In this investigation I take a multimodal and narrative interactional approach to the study of personal information shared by women, specifically mothers, in social media. This study contributes to the scholarship that has begun to examine the interactional dynamics of storytelling in social media environments (Georgakopoulou 2013, 2014, 2015a, 2015b; Page 2012, 2015a, 2015b). Insights into narrative practices emergent in social media contexts and their implications for how we can understand identity work and processes of world-making, remembering, and imagining are still limited, warranting further analysis.
Media scholars argue that social media ideologies, platform architectures, and terms of services (ToS) drive users to disclose ever larger parts of their lives to wide, networked audiences (van Djick 2013). Furthermore social media users’ beliefs, norms, and “practices of disclosing the everyday” (Crawford, 2009) make the sharing of personal materials a means by which they connect to others and establish intimacy and community (Pybus 2015). So tracking and broadcasting everyday life, which has been referred to as ‘life streaming’ (Marwick 2013), and engaging with this type of information made available by others have become highly normalised activities.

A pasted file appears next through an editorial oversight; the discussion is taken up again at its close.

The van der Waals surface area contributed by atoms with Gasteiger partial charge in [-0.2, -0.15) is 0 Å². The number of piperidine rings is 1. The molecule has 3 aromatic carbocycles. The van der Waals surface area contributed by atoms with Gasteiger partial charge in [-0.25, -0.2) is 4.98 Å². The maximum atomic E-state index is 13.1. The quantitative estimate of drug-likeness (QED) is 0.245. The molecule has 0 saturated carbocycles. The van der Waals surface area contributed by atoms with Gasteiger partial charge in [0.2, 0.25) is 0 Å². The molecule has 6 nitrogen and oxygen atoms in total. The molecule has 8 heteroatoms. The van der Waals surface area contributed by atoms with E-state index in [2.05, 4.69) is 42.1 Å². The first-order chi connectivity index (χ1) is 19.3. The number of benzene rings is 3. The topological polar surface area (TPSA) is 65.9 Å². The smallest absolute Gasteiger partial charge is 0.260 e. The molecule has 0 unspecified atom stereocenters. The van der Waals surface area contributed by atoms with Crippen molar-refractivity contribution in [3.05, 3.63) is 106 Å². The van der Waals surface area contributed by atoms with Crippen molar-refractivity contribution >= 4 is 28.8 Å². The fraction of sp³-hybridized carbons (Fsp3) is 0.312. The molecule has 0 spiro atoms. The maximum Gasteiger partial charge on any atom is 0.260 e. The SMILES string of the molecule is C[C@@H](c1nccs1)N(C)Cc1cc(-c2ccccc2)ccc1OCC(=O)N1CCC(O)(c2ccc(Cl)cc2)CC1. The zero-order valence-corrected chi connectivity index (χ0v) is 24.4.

I examine how social media users through practices of (re)posting, (re)mixing, and content sequencing narrate the lives of women who broadcast their everyday lives as mothers in YouTube vlogs and how they during this process make certain types of identity become valued and privileged in the community that gathers around mummy vloggers. Specifically, I focus on how and to what means participants invoke time and space to story mummy vloggers’ lives and how stories about them are reworked as they are carried across time, sites, and tellers. Furthermore, I explore how participants negotiate telling roles, co-tellership rights to and ownership of stories of their own and others’ lives and how these interactions tie into negotiations of group membership, power, control of representation, responsibility, and moral.
Towards this aim, I combine an ethnographic approach with a multimodal approach (Jewitt 2015) and small stories methods for the analysis of online data (Georgakopoulou 2013, 2014, 2015a, 2015b). This method is well placed to examine how storytelling activities in social media involve a multiplicity of participation roles and are embedded in a dynamic web of interwoven stories, social relationships, and social practices that are facilitated and increasingly directed by converged, algorithmically and commercially steered sites.